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SWALLOW-HOLE, in physical geography the name applied to a cavity resulting from the solution of rock under the action of water, and forming, or having at some period formed, the entrance to a subterranean stream-channel. Such holes are common in calcareous (limestone or chalky) districts, or along the line of outcrop of a limestone belt among non-calcareous strata. These cavities are also known as sinks, dolinas or butter-tubs, and by other local names, and sometimes as potholes; the last term, however, is also synonymous with Giant's Kettle (q.v.). See CAVE.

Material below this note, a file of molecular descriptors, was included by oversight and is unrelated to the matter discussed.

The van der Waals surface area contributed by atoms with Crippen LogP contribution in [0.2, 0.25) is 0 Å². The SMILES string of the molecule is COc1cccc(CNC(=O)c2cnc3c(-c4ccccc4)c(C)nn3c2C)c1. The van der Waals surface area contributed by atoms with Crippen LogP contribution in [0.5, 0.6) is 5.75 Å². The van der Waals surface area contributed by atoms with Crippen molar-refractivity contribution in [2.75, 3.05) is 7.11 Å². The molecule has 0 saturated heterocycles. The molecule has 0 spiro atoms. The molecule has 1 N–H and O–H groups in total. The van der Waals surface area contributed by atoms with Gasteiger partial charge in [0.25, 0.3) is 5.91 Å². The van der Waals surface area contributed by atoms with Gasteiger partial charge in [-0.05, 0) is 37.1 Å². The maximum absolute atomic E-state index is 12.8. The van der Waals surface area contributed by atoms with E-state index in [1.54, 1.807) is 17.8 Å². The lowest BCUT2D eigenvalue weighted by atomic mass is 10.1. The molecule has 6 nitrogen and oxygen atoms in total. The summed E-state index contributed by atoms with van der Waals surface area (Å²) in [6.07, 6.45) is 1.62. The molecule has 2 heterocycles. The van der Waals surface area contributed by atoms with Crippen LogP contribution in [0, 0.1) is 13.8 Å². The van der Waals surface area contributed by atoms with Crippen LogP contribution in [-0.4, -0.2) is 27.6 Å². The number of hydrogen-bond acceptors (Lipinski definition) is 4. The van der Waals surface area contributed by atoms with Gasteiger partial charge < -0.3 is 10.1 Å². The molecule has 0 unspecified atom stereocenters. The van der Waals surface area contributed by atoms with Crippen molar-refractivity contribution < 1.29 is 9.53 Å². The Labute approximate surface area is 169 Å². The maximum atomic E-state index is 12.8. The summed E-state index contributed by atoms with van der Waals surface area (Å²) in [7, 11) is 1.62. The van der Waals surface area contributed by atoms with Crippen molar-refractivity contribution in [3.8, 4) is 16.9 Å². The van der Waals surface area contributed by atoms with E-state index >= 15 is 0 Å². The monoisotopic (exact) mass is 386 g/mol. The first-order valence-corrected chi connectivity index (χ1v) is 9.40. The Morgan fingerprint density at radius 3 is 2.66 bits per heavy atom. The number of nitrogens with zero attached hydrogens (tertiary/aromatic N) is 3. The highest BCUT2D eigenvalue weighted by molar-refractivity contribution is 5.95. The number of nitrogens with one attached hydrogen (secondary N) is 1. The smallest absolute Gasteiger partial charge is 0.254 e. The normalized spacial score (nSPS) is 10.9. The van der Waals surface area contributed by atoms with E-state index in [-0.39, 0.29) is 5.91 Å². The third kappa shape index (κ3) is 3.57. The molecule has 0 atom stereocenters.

Note - this article incorporates content from Encyclopaedia Britannica, Eleventh Edition, (1910-1911)

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